Our two official host hotels are Best Western Plus (quote group code CHCONF) and Ramada Kamloops (quote group code CH5677). Both are located on Columbia Street, approximately a 12–15 minute walk (some uphill) to the TRU Campus. Rooms have been set aside for our event until August 31st. Other hotels are located in the same general area.

Arriving in Kamloops

Although Kamloops’ population is just under 100,000, the topography of the area and the confluence of two major rivers makes the city spatially very large. The airport is located in ‘North Kamloops’ at a considerable distance from campus: a taxi ride to TRU or the host hotels can run >$40. Another alternative form of transportation is the Kamloops Airport Shuttle service which you should book ahead of time.

Westjet, Air Canada and Central Mountain Air all serve Kamloops, but book your tickets ahead of time to ensure you get an appropriate arrival time. If you are arriving at the airport and renting a car, just follow Tranquille Road out of the main airport exit, and stay on that until it turns into Fortune Drive. Stay on Fortune until you cross the Thompson Rivers, and then take the immediate right-hand exit which will put you on Summit Drive and lead you up the hill to the university and hotel area.

If you are driving into Kamloops, you will arrive in one of three directions:

Parking on the TRU Campus

For those of you participating in the Friday Roads & Herps Workshop, you will be battling students for parking spots, so arrive early if possible. See the campus map for the recommended location for parking (also the cheapest). This same lot can be used on Saturday and Sunday for the CHS Meeting, but parking is more widely available on weekends.

Eating in Kamloops

Kamloops has a lot of restaurants (sushi restaurants in particular seem to be everywhere!). The downtown area (100–400 blocks of Lansdown, Victoria, and Seymour) host many ethnic restaurants as well as the familiar chains. If you are staying at the host hotels and lack a vehicle, there are several good restaurants within walking distance or a short drive (we assume everyone will check on line to find the specific locations). Here are some that our local committee favours:

Eating at the conference

Coffee and tea will be available first thing on Saturday and Sunday mornings, followed by more standard coffee breaks in mid-morning and mid-afternoon.

BC Roads & Herps Workshop (Friday)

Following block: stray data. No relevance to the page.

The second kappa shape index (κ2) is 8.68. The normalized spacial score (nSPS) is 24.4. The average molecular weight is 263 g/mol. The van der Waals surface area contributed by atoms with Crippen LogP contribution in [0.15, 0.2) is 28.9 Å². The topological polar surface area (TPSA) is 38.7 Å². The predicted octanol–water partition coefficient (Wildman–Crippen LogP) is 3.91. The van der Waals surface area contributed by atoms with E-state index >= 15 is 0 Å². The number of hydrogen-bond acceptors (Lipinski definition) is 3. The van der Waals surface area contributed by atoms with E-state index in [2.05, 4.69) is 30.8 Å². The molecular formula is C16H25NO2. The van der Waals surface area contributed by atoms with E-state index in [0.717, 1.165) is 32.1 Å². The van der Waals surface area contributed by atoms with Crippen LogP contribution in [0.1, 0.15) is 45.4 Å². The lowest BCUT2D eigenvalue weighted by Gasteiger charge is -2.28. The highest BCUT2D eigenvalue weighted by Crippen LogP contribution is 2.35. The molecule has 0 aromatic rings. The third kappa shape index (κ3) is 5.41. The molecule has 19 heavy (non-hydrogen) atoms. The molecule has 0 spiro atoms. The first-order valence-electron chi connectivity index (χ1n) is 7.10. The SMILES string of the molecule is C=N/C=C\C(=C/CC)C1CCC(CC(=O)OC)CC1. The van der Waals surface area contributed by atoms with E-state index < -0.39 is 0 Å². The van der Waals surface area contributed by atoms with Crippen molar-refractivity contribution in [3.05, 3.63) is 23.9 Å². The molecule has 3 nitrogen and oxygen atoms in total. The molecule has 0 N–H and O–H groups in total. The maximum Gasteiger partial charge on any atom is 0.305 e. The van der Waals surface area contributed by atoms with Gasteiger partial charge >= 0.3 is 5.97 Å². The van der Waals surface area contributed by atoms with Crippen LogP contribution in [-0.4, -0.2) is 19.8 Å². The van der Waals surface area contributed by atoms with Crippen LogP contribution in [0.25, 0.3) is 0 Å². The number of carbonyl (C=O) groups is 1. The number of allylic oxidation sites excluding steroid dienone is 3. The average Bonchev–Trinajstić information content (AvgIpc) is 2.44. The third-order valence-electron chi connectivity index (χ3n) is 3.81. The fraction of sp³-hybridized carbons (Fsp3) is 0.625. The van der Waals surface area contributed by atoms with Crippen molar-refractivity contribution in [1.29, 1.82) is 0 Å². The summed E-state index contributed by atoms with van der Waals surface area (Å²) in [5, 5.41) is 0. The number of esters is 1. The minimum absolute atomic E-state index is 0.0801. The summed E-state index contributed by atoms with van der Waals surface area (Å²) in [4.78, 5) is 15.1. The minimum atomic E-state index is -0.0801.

To facilitate a productive workshop, lunch (sandwiches, wraps and canned beverages) will be provided as part of your registration in the R&H Workshop.

Optional lunches for the CHS meeting.

TRU, like many mid-sized campuses, does not have a good selection of food outlets open on the weekends. If you have a vehicle, you should be able to get to a restaurant and back during the lunch breaks (if you don’t dilly-dally). To walk somewhere for lunch (like Brown’s Social House or the Subway just off campus) will require a brisk pace. If you want to relax more during the break (and eat on the patio off of the conference room, or stroll outside — weather permitting) we are offering an optional buffet lunch for conference delegates to make things simpler (but this must be booked in advance of the conference during the registration process!).

On Saturday, the optional lunch will consist of lasagna, salad, and canned beverages. On Sunday, it will be sandwichs, wraps and canned beverages.

Friday Night Social – The Den Pub (in the Campus Activity Centre Building, 2nd floor).

Appetizers/finger-food and local beer will be served at the Friday Night Social for those selecting this option as part of their registration package. The pub’s kitchen will also be open for anyone wanting to personally order something more substantial to eat.

Saturday Night Banquet – also in The Den Pub.

The banquet ticket will cover a ‘mesa-style’ dinner, consisting of salad, a herb-rice pilaf, a pasta, a specially-prepared chicken breast, vegetables and desert. Vegan and gluten-free options will be available. Other special dietary requirements should be stipulated ‘up front’ at registration time, and every effort will be made to accomodate them. Frank Ritcey, local natural historian prodigialis and provincial WildSafe BC Coordinator, will provide the dinner entertainment in the form of a slide show featuring his amazing collection of wildlife videos and photographs (and Frank is a die-hard herpetology enthusiast as well, so plenty of herp footage).